I’ve seen it hundreds of times over the last 20 years…
A very confident and capable employee gets promoted into a leadership role.
And it makes sense on the surface. They’re smart. They have a ton of experience and all the employees seem to like them. Then it happens… the new manager soon comes to realize that it’s no longer their personal performance that’s determining things like raises and glowing evaluations. It’s their ability to accomplish important things through others.
Now, their old friends don’t look at them quite the same way. They’re management now. And this new role means having to stand in front of those familiar faces and communicate to them as a confident leader.
#1 – People are watching those who lead them closer than ever.
Do they pick up on the new managers discomfort in their new role because of eyes that seem to dart around the room – looking for the right words? Or maybe it’s the momentary stumbling over a top-down message they’ve been told to communicate from upper management.
Make no mistake about it, a lack of perceived confidence in their new role will only embolden voices of descent or create uncertainty. Good leaders need to be great communicators.
The unexpected presentation.
A manager thought they were just going to be watching their boss present that morning. Then with no preparation or notice, they hear those gut-wrenching words… “I need for you to take this morning’s presentation.” It doesn’t really matter if it was a test or just a bad breakfast burrito – there will be no other choice than to step up.
#2 – Our lives are full of unplanned presentation moments… would you be ready?
Feeling unprepared is a horrible experience. Our heart rate accelerates to the stratosphere as our minds try to wrap themselves around what just happened. And if we’re not completely comfortable with the content, this trifecta of uncertainty has caused many a presenter to deliver the worst presentation of their lives in what is often a pivotal moment in their careers.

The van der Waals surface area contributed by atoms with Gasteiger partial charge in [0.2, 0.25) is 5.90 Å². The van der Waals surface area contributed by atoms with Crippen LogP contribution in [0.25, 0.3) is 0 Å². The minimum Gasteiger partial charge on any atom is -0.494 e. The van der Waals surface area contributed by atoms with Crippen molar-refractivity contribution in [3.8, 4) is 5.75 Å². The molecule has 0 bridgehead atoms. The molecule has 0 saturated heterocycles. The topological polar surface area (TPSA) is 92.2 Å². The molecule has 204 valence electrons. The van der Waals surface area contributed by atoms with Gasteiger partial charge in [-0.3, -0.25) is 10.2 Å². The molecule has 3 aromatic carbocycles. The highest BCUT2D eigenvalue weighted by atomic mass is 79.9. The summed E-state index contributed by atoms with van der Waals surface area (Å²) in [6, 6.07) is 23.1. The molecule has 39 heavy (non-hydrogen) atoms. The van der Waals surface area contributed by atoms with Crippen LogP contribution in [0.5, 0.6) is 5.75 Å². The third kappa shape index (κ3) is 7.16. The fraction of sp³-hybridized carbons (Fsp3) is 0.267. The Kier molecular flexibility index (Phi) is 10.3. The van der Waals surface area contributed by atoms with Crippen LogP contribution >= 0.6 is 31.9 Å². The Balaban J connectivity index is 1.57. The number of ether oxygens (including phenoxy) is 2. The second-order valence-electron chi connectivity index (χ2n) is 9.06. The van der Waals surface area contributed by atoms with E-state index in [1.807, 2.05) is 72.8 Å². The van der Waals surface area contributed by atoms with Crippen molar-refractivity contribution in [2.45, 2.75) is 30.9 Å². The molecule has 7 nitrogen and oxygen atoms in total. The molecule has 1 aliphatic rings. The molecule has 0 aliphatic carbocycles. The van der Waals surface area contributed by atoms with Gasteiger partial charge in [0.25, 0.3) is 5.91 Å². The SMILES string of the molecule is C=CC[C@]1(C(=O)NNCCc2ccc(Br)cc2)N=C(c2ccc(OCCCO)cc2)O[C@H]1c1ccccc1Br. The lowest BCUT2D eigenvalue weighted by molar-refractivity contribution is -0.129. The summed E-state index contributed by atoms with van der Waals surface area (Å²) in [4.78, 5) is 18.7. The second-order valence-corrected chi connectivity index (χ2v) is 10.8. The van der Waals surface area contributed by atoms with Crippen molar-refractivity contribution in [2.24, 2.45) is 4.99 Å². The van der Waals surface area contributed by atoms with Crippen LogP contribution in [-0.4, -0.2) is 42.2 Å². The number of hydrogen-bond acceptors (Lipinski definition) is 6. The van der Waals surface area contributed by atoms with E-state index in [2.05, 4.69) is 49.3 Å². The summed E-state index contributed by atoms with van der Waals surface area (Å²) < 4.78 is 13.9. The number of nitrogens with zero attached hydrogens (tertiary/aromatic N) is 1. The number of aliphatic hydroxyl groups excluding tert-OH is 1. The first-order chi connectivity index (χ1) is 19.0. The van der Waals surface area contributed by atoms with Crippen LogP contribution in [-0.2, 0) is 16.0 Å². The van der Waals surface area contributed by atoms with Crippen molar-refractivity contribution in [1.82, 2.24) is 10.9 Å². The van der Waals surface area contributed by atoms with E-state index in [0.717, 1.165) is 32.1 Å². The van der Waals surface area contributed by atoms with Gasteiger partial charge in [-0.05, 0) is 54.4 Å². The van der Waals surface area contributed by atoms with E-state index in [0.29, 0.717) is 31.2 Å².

Much like emergency responders fall back on their training in the face of crisis, so must presenters fall back on theirs . What’s your game plan? Do you even have one?
Videotaped coaching allows you to build a meaningful toolkit of go-to skills when you haven’t had time to plan or prepare. But why videotaping? Two reasons; it adds an element of important stress testing and gives you that important view from your audience’s eyes. Unplanned presentations can and will happen.
In a tie, the prize always goes to the best communicator.
Years back we had a coach on our team that had been a mid-level manager at adidas. And in her role there, she was constantly presenting to other teams and was very, very good at it. One day she mentioned how surprised she always was when she would receive job offers for roles she was clearly not qualified for. Why was that happening? Because her powerfully confident and credible communication style sent messages way beyond just her words.
#3 – Personal communication skills are the ultimate tie breaker
Interested in elevating that next performance evaluation? Maybe get a shot at that new position that just opened up? Being a reasonably good presenter is no longer just a nice skill to work on if you have a little time – it will always be the most powerful tie-breaker you will experience in your career.
You should probably be asking an important question right about now. Since you guys are in the business, aren’t you just drinking your own kool-aid around the importance of being a good presenter?
When you meet as many employees, managers and executives as we do over the course of the year, you see these three scenarios played out time and time again. Bright new stars rise in organizations because they communicate so well. Or sadly, we also watch as careers seem to falter because of a manager’s apprehension about presenting.
How will you invest your precious time and money in skill building this next year? Your answer to that question may well impact you in ways you had never imagined.